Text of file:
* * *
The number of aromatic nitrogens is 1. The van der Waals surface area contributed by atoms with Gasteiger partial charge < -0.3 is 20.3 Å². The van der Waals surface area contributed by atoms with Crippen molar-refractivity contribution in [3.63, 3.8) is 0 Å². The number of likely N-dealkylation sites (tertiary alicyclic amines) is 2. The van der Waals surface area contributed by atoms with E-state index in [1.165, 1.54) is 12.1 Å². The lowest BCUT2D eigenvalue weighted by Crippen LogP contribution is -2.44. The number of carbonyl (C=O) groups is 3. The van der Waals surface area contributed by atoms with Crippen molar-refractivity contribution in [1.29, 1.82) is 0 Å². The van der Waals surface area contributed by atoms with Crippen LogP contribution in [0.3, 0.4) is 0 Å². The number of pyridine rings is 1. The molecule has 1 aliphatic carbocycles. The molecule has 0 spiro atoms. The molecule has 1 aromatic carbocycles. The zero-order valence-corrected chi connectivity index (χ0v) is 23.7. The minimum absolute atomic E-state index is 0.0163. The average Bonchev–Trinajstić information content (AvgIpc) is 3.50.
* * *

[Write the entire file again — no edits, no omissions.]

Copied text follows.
The number of aromatic nitrogens is 1. The van der Waals surface area contributed by atoms with Gasteiger partial charge < -0.3 is 20.3 Å². The van der Waals surface area contributed by atoms with Crippen molar-refractivity contribution in [3.63, 3.8) is 0 Å². The number of likely N-dealkylation sites (tertiary alicyclic amines) is 2. The van der Waals surface area contributed by atoms with E-state index in [1.165, 1.54) is 12.1 Å². The lowest BCUT2D eigenvalue weighted by Crippen LogP contribution is -2.44. The number of carbonyl (C=O) groups is 3. The van der Waals surface area contributed by atoms with Crippen molar-refractivity contribution in [1.29, 1.82) is 0 Å². The van der Waals surface area contributed by atoms with Crippen LogP contribution in [0.3, 0.4) is 0 Å². The number of pyridine rings is 1. The molecule has 1 aliphatic carbocycles. The molecule has 0 spiro atoms. The molecule has 1 aromatic carbocycles. The zero-order valence-corrected chi connectivity index (χ0v) is 23.7. The minimum absolute atomic E-state index is 0.0163. The average Bonchev–Trinajstić information content (AvgIpc) is 3.50.